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Response of Phenology and Yield-related Characters to Elevated Air Temperature in Maize : 옥수수 발육단계 및 수량관련 형질의 고온 반응

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농업생명과학대학 식물생산과학부
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서울대학교 대학원
MaizeElevated temperaturePhenologyYieldCrop model
학위논문 (석사)-- 서울대학교 대학원 : 식물생산과학부, 2015. 2. 이변우.
As in the other C4 crops, maize shows considerably better adaptation to an environment of high temperature than C3 crops. However, maize yield is expected to decrease by supra-optimal temperature that is projected to occur frequently under the accelerating global warming. The objectives of this study were to (1) assess the response of maize development, flowering, kernel set, and yield to elevated temperature and (2) the simulation performance of maize growth models under this high temperature environment.
Early maturing maize hybrid cultivars Chalok#1 and Junda#6 which were bred and grown in south Korea and northern China, respectively were tested in the plastic houses (37.27˚N, 126.99˚E
Suwon, Korea) that were controlled to the target temperatures of ambient temperature (AT), AT+1.5℃, AT+3℃ and AT+5℃ at one sowing date in 2013 and three different sowing dates in 2014. For temperature treatments, a seedling of V3 – V4 stage was transplanted in 1/2000a Wagner pot and five pots were transferred to each plastic house. Air temperatures were monitored with data logger equipped with platinum resistor thermoprobe throughout the growing season.
Growth durations from emergence to anthesis and from anthesis to physiological maturity tended to decrease but not necessarily with elevated temperature treatments above ambient. Above a certain levels of temperature elevation those growth durations were rather lengthened again. High temperature-dependent variations were greater in grain filling duration than in vegetative period before anthesis. These tendencies were more obvious in Junda#6 than Chalok#1.
Temperature elevation did not affect the interval from anthesis to silking (ASI) in all experimental variables. Ear position, tassel branches, and final leaf number were not significantly different among temperature treatments at all sowings in both cultivars but tassel branches tended to increase with temperature elevation in Junda#6. Daily anthesis and silking patterns followed the normal distribution in both maize cultivars. 50% anthesis occurred after 2.32 to 3.63 days and 2.74 to 2.99 days from initial anthesis in Chalok#1 and Junda#6, respectively. 50% silking reached at 2.08 to 2.49 days and 1.61 to 2.85 days from initial silking in Chalok#1 and Junda#6, respectively. Elevated temperature delayed only the duration from initial to 50% anthesis in Chalok#1.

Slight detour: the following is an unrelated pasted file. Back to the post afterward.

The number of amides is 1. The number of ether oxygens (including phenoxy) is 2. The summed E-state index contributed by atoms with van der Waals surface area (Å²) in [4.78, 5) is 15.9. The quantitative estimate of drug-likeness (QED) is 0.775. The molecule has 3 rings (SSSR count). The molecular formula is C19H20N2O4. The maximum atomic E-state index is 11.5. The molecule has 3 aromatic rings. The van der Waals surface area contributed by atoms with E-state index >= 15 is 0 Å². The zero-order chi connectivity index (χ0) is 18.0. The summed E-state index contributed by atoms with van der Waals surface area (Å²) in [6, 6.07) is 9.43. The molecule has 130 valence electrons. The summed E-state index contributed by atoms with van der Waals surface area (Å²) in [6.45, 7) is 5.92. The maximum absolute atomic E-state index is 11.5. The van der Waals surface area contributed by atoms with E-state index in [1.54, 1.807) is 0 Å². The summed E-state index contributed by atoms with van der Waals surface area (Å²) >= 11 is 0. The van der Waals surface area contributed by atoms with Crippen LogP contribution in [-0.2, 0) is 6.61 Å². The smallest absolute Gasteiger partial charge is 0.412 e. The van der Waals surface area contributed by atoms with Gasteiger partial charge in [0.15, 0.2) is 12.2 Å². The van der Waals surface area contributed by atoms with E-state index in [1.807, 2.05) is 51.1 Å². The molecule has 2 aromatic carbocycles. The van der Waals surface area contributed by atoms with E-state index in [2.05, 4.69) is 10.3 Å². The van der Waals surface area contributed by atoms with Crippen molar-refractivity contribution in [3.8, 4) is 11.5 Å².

Grain yield tended to decrease along with temperature elevation in both cultivars. The yield reductions due to temperature elevation were resulted from the decrease in kernel number rather than in individual kernel weight. Grain yield exhibited highly significant correlations (r>0.9) with kernel number but no or low significant correlation with kernel weight. Kernel number reduction due to temperature elevation resulted from the decrease of differentiated ovule number and the increase of kernel set failure. High temperature- induced kernel set failure resulted from un-fertilization of ovules in both cultivars and abortion of fertilized ovules in Chalok#1. Individual kernel weight was not significantly different among temperature elevation treatments but showed significant differences among sowings in both cultivars. High temperature-induced reduction in kernel set, kernel number, and grain yield was much more sensitive in Junda#6 than in Chalok#1. Percent un-fertilized ovules showed highly significant positive with average temperatures during silking period of six days only in Junda#6, while percent aborted kernels showed no significant correlations with temperatures in both cultivars. The responses of percent fertilized ovules to temperatures during silking period were welled to logistic functions in Junda#6, while the distinctive responses were not detected in Chalok#1. Critical temperatures inducing 50% un-fertilization were estimated to be 28.6, 37.3, and 24.7℃ in average, maximum, and minimum temperatures, respectively in Junda#6.
Two maize growth models, CERES-Maize and IXIM-Maize, predicted the growth durations and grain yields fairly well around ambient temperature conditions while underestimated under elevated temperature conditions. The gaps became greater along with temperature elevation in both cultivars. CERE-Maize underestimated grain yield much greater than IXIM-Maize under elevated temperature conditions. These poor estimations of grain yield in elevated temperature resulted from the poor temperature response of kernel weight and kernel number in both models.
In conclusion, global warming projected in the future is expected to affect maize yield adversely in Korea, and crop models need further improvement for assessing the climate change impact on maize yield in the future.
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